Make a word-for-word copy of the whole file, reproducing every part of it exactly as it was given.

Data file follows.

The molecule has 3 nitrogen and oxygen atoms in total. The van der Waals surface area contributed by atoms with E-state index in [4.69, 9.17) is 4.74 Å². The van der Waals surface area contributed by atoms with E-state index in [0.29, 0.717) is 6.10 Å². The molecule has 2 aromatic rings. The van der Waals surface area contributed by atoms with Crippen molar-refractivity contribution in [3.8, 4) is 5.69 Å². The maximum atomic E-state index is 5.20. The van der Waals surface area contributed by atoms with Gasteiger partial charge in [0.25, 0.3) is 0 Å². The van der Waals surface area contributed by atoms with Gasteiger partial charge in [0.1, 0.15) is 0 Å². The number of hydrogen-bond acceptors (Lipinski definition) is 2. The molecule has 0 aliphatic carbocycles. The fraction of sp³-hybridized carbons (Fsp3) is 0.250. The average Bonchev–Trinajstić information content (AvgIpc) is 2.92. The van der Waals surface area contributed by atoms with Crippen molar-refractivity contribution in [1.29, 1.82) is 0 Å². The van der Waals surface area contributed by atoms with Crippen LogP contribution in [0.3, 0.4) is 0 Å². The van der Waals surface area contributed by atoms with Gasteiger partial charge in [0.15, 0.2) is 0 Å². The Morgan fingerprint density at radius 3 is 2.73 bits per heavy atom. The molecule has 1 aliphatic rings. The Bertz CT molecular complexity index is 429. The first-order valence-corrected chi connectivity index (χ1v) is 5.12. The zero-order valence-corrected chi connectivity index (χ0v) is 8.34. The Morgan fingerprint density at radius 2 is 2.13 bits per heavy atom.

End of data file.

The molecule has 3 nitrogen and oxygen atoms in total. The van der Waals surface area contributed by atoms with E-state index in [4.69, 9.17) is 4.74 Å². The van der Waals surface area contributed by atoms with E-state index in [0.29, 0.717) is 6.10 Å². The molecule has 2 aromatic rings. The van der Waals surface area contributed by atoms with Crippen molar-refractivity contribution in [3.8, 4) is 5.69 Å². The maximum atomic E-state index is 5.20. The van der Waals surface area contributed by atoms with Gasteiger partial charge in [0.25, 0.3) is 0 Å². The van der Waals surface area contributed by atoms with Gasteiger partial charge in [0.1, 0.15) is 0 Å². The number of hydrogen-bond acceptors (Lipinski definition) is 2. The molecule has 0 aliphatic carbocycles. The fraction of sp³-hybridized carbons (Fsp3) is 0.250. The average Bonchev–Trinajstić information content (AvgIpc) is 2.92. The van der Waals surface area contributed by atoms with Crippen molar-refractivity contribution in [1.29, 1.82) is 0 Å². The van der Waals surface area contributed by atoms with Crippen LogP contribution in [0.3, 0.4) is 0 Å². The van der Waals surface area contributed by atoms with Gasteiger partial charge in [0.15, 0.2) is 0 Å². The Morgan fingerprint density at radius 3 is 2.73 bits per heavy atom. The molecule has 1 aliphatic rings. The Bertz CT molecular complexity index is 429. The first-order valence-corrected chi connectivity index (χ1v) is 5.12. The zero-order valence-corrected chi connectivity index (χ0v) is 8.34. The Morgan fingerprint density at radius 2 is 2.13 bits per heavy atom.